June 20, 2015

South Carolina Center for Fathers and Families graduate writes about “life-saving” program

The Midlands Fatherhood Coalition, which is part of a network of fatherhood programs reaching across South Carolina that is supported and coordinated by the South Carolina Center for Fathers and Families, has graduated hundreds of fathers from its nine-month training program. Graduate Maurice Lindsay penned a guest column for The State that appeared on Father’s Day about the importance of the program in helping him turn his life around so he could be a better father.

As seen in The State:

Midlands Fatherhood Coalition builds better dads

Guest Columnist Maurice Lindsay

When I first discovered Midlands Fatherhood Coalition in 2007, my life was a mess.

I was going through a separation from my wife of 11 years, which is hard enough. Then I lost my job in the retail industry, and everything just fell apart.

I found myself unable to make my child support payments, and trouble mounted fast. By the time I walked through the door of Midlands Fatherhood’s Lexington office, I owed $37,000. I was facing court, and possibly jail time. I had lost my driver’s license — something that happens to you when you’re behind on child support. That makes it awfully hard to look for a job so you can work your way out of the hole you’re in and do what you want to do most: support your family.

I was down and out financially, emotionally and spiritually. Society saw me as a “deadbeat dad.” But I wasn’t a deadbeat; I was dead broke. I loved my children as much as I ever had, and wanted the best for them. But I lacked the ability to provide for them financially.

Then I became participant No. 83 in the fatherhood program. I’m sure I was the biggest challenge that Charles Brown, assistant director of Midlands Fatherhood, had ever seen.

This program saved my life.

Midlands Fatherhood showed me how to get where I wanted to be. It taught me how to find a job. It helped me deal effectively with the court system. It showed me how to get on my feet financially.

The group sessions with other fathers showed me that I was not alone. Most importantly, I learned that other men in my situation had turned their lives around and become the fathers and contributing citizens that I wanted to be.

I had always been in my children’s lives, but the fatherhood program taught me to be a better presence than I had ever been — and to communicate better and more constructively with their mother.

I got my license back, and I got a job, with Walmart in Batesburg-Leesville. I worked my way up to inventory management supervisor. I paid off my child support debt, which was like having a mountain lifted off my shoulders.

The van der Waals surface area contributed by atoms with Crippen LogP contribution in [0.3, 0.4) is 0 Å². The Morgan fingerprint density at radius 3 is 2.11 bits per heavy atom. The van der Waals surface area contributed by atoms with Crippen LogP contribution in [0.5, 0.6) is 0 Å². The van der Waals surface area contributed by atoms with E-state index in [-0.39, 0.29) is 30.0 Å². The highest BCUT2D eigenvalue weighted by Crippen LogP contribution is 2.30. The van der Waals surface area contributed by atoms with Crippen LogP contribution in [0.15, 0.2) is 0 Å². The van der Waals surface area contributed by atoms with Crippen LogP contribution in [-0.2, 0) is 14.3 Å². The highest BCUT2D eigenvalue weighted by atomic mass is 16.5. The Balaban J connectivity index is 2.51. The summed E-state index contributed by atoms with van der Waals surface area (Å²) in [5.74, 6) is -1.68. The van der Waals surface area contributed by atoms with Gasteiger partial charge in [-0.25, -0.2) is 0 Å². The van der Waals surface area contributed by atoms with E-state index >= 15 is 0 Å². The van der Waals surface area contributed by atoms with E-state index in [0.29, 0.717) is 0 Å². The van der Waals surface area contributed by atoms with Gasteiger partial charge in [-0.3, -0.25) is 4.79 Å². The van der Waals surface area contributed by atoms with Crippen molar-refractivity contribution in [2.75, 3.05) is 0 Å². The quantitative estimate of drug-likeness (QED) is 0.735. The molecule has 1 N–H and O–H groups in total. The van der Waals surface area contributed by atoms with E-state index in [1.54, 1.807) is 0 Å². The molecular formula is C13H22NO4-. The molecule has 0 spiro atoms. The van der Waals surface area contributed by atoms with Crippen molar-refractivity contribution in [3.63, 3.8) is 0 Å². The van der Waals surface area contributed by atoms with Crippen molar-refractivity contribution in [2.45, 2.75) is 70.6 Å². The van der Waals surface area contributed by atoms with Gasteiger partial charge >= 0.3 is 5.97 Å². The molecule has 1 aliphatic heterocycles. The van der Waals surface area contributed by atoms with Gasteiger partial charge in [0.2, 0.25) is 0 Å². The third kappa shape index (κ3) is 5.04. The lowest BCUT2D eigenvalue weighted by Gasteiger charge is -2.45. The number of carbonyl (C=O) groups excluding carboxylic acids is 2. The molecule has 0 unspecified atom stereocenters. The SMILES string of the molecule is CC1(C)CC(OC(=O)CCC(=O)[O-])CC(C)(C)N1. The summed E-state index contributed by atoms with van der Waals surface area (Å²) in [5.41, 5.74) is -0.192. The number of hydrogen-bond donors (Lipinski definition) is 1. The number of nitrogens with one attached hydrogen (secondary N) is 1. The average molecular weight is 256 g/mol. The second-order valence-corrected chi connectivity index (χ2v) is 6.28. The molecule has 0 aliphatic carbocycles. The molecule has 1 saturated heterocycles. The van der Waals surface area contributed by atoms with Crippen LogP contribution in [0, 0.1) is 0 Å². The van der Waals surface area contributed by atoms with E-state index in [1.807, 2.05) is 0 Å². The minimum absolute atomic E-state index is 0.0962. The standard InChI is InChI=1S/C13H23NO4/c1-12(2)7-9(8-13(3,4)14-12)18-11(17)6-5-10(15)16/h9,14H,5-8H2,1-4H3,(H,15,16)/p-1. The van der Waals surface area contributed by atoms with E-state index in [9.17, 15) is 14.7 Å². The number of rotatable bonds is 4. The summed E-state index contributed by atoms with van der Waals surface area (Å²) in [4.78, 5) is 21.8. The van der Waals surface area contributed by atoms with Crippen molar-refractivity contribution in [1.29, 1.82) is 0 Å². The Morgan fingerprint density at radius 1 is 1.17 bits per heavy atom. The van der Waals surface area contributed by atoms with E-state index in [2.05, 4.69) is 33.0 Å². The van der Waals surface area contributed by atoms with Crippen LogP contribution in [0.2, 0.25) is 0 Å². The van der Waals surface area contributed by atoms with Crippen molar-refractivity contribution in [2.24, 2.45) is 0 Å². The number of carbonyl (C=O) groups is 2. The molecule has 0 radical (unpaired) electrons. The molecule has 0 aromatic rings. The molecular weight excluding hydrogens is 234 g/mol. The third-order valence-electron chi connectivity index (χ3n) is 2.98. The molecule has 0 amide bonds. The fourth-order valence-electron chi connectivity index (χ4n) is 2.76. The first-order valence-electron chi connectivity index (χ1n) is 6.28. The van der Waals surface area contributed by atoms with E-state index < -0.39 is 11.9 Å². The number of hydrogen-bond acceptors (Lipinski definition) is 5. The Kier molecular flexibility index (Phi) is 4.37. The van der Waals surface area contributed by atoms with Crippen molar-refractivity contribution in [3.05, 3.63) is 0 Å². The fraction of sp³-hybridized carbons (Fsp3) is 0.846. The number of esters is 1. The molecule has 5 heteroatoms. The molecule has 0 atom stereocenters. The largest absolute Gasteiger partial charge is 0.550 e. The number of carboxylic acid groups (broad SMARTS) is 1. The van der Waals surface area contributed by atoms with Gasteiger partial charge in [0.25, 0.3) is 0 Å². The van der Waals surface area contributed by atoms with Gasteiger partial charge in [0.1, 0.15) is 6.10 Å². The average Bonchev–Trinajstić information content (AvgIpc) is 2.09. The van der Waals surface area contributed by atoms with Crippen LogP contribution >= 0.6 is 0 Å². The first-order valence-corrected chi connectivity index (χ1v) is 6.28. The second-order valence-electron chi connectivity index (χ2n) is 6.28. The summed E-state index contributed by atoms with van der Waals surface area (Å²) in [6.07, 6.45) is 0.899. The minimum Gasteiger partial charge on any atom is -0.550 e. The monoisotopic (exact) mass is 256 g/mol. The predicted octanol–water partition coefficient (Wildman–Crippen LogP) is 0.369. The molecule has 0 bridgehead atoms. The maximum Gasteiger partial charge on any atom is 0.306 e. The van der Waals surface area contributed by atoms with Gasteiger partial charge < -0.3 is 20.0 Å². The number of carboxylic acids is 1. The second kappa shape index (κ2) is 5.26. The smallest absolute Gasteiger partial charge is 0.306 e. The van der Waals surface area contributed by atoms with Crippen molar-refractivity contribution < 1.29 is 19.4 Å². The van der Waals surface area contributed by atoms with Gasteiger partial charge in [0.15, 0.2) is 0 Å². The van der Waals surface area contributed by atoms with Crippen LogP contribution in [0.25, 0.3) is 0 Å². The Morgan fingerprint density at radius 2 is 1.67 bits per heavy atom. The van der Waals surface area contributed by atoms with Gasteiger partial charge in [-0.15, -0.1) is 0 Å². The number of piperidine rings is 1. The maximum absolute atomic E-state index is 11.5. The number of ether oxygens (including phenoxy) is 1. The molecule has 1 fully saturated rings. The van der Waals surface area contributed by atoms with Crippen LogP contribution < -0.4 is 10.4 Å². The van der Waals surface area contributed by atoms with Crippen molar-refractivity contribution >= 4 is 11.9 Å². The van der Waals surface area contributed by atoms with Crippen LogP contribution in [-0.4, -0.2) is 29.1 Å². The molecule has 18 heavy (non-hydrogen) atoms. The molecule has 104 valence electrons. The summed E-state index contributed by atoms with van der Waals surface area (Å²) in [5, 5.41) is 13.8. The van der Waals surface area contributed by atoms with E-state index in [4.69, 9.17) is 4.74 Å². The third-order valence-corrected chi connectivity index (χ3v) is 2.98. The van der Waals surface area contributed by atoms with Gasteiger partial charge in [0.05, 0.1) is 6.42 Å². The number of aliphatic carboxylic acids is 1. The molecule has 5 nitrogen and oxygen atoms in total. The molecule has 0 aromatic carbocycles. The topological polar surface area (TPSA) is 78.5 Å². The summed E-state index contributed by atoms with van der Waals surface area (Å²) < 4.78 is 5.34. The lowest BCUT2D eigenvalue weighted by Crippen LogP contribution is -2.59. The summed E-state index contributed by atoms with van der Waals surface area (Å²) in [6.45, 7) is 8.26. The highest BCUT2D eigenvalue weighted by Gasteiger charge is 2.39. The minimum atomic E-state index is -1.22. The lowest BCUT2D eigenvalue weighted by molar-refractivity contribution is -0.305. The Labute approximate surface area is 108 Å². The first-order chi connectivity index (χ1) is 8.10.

But nothing means as much as knowing that I’m now the dad my kids need me to be. I’m so proud of my children. My youngest son just graduated from Ridgeview High School, and will attend the University of South Carolina in the fall. His older sister just graduated from USC. And my eldest son has a burgeoning career as a rap artist, pursuing his dream up and down the East Coast.

I’ve been offered promotions, but that would entail moving to Arkansas, so I’ve stayed put. I don’t want to miss a moment with my family.

My experience has made me a deeply committed supporter of Midlands Fatherhood, and all of the fatherhood programs across our state that operate under the umbrella of the S.C. Center for Fathers and Families. I can’t thank Mr. Brown and the other program staff enough for all they have done for me. I appreciate everyone involved, including the Sisters of Charity Foundation, which had the vision years ago to address what it saw as South Carolina’s most challenging problem: fatherlessness.

I graduated from the program on Aug. 31, 2007, but I spread the news about the good work these folks do whenever and wherever I can. I meet men all the time who can use the help I received, and I steer them straight to Midlands Fatherhood.

The first thing I tell them is, help is available. Don’t give up. You’re not alone. You can rise above this. The fatherhood program is like a big family. You can open up. There’s no big “I”; there’s no little “you.” We’re all there for each other.

Today on Father’s Day, my plans are much like any other dad’s. I’ll fire up the grill, then just relax and enjoy my family. But I won’t be taking a bit of it for granted. And I’ll be thanking the Lord for showing me the way to Midlands Fatherhood Coalition.

The South Carolina Center for Fathers and Families, which is a ministry of the Sisters of Charity Health System, supports six fatherhood programs in 12 communities across the state while promoting father-friendly policies and practices, and helping to erase society's negative stereotype of unwed, low-income dads.

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From its Cleveland headquarters, the Sisters of Charity Health System provides oversight, leadership and strategic direction to more than 20 organizations responding to community needs in Canton and Cleveland, Ohio, and South Carolina.

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